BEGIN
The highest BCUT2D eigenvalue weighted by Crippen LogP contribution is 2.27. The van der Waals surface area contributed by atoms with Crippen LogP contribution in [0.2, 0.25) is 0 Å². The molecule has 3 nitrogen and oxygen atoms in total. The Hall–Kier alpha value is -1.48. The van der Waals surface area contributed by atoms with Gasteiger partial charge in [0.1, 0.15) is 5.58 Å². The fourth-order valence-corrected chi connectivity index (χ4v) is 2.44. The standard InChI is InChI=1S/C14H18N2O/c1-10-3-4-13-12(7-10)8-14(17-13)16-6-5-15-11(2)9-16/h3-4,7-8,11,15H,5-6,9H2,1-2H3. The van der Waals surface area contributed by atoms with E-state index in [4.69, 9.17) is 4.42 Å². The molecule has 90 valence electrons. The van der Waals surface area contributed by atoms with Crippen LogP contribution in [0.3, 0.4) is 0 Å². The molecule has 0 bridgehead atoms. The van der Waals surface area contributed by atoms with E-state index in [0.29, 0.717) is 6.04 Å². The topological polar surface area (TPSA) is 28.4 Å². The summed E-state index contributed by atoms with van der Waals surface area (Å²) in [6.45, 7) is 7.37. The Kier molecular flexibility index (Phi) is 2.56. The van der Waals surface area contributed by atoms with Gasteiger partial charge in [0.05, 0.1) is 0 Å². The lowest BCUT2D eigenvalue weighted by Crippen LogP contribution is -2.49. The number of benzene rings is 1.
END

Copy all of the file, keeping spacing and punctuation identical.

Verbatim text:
The highest BCUT2D eigenvalue weighted by Crippen LogP contribution is 2.27. The van der Waals surface area contributed by atoms with Crippen LogP contribution in [0.2, 0.25) is 0 Å². The molecule has 3 nitrogen and oxygen atoms in total. The Hall–Kier alpha value is -1.48. The van der Waals surface area contributed by atoms with Gasteiger partial charge in [0.1, 0.15) is 5.58 Å². The fourth-order valence-corrected chi connectivity index (χ4v) is 2.44. The standard InChI is InChI=1S/C14H18N2O/c1-10-3-4-13-12(7-10)8-14(17-13)16-6-5-15-11(2)9-16/h3-4,7-8,11,15H,5-6,9H2,1-2H3. The van der Waals surface area contributed by atoms with E-state index in [4.69, 9.17) is 4.42 Å². The molecule has 90 valence electrons. The van der Waals surface area contributed by atoms with Crippen LogP contribution in [0.3, 0.4) is 0 Å². The molecule has 0 bridgehead atoms. The van der Waals surface area contributed by atoms with E-state index in [0.29, 0.717) is 6.04 Å². The topological polar surface area (TPSA) is 28.4 Å². The summed E-state index contributed by atoms with van der Waals surface area (Å²) in [6.45, 7) is 7.37. The Kier molecular flexibility index (Phi) is 2.56. The van der Waals surface area contributed by atoms with Gasteiger partial charge in [0.05, 0.1) is 0 Å². The lowest BCUT2D eigenvalue weighted by Crippen LogP contribution is -2.49. The number of benzene rings is 1.